All doesn’t end well on Avenue Q, a gritty, yet hilarious Broadway musical which Lethbridge Theatre Company Hatrix Theatree is bringing to life at the Moose Hall May 5-9 and 12-16.
While the residents of Avenue Q may look like the friendly puppets from Sesame Street, it definitely isn’t your mother’s Sesame Street and it definitely isn’t for kids.
“Don’t expect any happy endings,” said Aiden Quinn, who plays Princeton while his dad, director Brian Quinn, shepherds his talented cast through the first rehearsal of a complete run through.
Avenue Q won the hearts and minds of Broadway in 2004, beating out Wicked for the Tony Award for the year.
It is the coming of age story of Princeton, a recent English degree bearing college graduate who tries to find his purpose in the world but ends up living on Avenue Q for financial reasons.
“ Princeton is me. I’m in my mid-20s and trying to find my purpose. I’m trying to figure out what to do,” Quinn said.
“I’m not anything like Kate Monster, though I used to teach kindergarten, though I was a kindergarten teaching assistant at one time. But Kate really has a monster side,” added New West Theatre veteran Jory Kohn, who plays Kate Monster — a kindergarten teaching assistant who wants to open her own school for monsters.
Princeton meets a variety of characters on the street including the porn fiend, the Trekkie Monster, the Bad Idea Bears, Lucy the Slut and “Gary Coleman” to name just a few and in the process explores a few mature themes including homelessness, unemployment, relationships, sexuality and racism.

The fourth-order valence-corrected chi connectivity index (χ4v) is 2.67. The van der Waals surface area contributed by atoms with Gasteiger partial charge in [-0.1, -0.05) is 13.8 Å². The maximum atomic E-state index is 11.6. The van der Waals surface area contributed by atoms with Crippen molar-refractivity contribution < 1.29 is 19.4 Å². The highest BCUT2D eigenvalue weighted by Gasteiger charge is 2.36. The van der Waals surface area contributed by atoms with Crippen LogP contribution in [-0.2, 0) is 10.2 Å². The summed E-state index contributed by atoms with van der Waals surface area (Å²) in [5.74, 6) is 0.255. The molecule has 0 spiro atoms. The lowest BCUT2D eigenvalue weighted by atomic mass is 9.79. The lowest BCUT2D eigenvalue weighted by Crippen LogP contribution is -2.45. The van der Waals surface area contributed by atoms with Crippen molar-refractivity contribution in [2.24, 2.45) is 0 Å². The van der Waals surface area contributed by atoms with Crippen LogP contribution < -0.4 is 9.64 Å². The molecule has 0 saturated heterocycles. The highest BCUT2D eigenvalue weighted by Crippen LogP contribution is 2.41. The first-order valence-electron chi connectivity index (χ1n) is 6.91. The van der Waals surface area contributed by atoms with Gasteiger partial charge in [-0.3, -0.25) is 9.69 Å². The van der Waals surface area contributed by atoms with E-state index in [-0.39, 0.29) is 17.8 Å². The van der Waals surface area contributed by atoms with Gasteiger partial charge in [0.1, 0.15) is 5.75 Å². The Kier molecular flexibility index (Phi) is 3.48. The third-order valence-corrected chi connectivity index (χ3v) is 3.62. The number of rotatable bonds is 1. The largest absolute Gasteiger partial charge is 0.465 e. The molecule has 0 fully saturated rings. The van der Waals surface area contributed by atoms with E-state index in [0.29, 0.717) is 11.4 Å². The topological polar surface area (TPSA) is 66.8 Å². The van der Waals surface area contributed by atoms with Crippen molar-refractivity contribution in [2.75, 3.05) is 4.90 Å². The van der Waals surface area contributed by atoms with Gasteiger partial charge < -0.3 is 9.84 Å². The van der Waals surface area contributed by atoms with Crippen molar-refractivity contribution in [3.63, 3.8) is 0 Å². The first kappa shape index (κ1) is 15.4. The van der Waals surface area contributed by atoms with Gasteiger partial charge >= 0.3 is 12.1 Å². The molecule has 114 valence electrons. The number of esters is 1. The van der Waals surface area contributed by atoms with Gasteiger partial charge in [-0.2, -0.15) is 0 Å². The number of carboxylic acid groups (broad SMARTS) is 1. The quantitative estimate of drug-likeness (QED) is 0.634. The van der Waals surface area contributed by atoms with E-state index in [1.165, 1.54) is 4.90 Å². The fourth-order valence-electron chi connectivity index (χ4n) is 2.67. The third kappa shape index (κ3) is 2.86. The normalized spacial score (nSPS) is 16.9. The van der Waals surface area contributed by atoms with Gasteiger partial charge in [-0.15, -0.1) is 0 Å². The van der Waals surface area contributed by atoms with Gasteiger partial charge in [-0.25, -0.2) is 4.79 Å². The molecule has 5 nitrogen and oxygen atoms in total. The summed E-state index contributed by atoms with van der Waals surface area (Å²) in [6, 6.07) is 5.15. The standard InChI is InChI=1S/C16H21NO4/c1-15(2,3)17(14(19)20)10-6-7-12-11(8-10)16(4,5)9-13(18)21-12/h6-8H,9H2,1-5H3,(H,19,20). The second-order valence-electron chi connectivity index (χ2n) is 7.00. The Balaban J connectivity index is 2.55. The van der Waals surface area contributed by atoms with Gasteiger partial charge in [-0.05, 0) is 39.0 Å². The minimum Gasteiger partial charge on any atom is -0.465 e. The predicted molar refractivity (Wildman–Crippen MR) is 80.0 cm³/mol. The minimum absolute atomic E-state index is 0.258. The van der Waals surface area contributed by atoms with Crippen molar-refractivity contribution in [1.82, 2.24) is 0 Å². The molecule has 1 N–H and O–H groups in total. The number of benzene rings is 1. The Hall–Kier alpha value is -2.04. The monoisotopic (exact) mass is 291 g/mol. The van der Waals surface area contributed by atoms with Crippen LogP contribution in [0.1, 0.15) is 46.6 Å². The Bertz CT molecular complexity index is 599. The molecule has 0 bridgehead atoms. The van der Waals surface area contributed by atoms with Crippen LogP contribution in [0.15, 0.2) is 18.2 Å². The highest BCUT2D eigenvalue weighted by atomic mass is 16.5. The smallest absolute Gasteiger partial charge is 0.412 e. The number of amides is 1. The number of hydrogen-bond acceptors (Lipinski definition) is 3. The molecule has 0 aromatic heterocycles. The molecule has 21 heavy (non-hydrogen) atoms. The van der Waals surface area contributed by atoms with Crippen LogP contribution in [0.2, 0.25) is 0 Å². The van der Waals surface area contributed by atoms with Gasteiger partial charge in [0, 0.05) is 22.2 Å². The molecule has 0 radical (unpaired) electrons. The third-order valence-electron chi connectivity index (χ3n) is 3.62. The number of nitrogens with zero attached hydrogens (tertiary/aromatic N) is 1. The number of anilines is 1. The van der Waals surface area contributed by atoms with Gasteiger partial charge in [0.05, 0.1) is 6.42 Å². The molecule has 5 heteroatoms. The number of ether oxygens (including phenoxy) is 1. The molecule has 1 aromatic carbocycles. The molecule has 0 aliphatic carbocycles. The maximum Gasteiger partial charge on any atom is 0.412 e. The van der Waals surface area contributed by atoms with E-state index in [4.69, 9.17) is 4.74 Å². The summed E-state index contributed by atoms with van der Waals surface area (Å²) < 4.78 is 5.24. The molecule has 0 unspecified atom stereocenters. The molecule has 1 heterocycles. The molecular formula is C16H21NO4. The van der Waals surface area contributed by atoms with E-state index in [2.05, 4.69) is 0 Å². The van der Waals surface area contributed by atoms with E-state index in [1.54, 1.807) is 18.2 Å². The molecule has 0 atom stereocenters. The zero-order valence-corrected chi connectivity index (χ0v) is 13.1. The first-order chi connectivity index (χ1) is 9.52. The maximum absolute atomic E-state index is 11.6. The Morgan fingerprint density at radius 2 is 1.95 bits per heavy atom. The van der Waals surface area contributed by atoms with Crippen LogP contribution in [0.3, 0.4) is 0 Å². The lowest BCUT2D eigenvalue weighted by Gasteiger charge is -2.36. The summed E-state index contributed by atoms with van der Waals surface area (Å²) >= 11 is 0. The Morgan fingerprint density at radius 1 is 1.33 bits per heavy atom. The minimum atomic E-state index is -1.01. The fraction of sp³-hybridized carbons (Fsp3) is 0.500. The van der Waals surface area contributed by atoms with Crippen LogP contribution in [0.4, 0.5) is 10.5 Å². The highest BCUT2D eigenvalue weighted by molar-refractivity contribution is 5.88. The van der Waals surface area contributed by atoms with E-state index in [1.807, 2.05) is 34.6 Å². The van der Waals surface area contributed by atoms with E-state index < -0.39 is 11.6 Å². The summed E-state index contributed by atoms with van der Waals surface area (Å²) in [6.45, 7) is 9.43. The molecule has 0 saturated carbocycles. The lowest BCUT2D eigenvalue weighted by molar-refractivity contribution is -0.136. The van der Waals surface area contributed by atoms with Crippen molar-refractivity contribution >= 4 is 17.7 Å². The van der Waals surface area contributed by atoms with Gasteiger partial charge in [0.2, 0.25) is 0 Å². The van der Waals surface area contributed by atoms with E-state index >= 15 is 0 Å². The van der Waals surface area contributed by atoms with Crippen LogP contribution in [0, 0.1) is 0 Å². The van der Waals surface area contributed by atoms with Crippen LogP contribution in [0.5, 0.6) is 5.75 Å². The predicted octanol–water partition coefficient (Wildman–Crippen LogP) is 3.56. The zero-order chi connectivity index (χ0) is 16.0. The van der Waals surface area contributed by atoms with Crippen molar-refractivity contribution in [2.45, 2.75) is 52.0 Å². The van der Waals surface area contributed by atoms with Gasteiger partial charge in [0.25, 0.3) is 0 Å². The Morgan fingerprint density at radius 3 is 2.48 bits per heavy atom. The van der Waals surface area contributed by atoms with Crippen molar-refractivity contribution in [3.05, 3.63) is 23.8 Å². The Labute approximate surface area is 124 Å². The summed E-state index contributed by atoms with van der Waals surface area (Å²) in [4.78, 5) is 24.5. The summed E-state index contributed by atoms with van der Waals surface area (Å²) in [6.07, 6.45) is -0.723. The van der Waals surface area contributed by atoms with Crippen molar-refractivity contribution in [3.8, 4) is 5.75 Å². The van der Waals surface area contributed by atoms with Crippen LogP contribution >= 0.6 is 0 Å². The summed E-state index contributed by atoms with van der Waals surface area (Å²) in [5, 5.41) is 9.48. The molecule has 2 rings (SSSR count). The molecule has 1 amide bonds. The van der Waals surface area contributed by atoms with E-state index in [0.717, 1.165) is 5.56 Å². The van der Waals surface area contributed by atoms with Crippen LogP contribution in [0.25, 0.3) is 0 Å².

The Lethbridge production features a talented cast and crew including Hatrix Theatre veterans as well as familiar faces from the University of Lethbridge and Lethbridge Musical Theatre’s production of Guys and Dolls.
Kohn said working with puppets has been a unique challenge.
“ It’s not about you, it’s the puppets,” she said noting the actors must not draw the audiences attention away from the puppets.
“So you have to use your voice and body language to convey their emotions,” she added, noting she has performed in puppet based shows before.
“ It’s been a challenge,” Quinn continued,” noting he hasn’t been in a show like Avenue Q.
He noted in addition to learning puppeteering itself, the cast has had to learn how to dance and sing with a puppet on their hand.
They are excited about the show.
“I’m really excited to see what the audience will think. It really pushes the envelope. It’s not what you’d expect to see in Lethbridge,” Kohn continued.
Director Brian Quinn is also excited to see the audience reaction to Avenue Q.
“ I’m really proud of this cast. I’m really pleased with all of the work they’ve done. Puppeteering is very physically demanding,” he said comparing puppeteering to the Skittles commercial where a town of arm wrestlers all have one massive bicep and one ordinary sized one.
“ They’ve got these puppets on their hand for a two hour show. It’s tough,” he said.
He noted ticket sales are going slow with only 25 per cent of them being sold.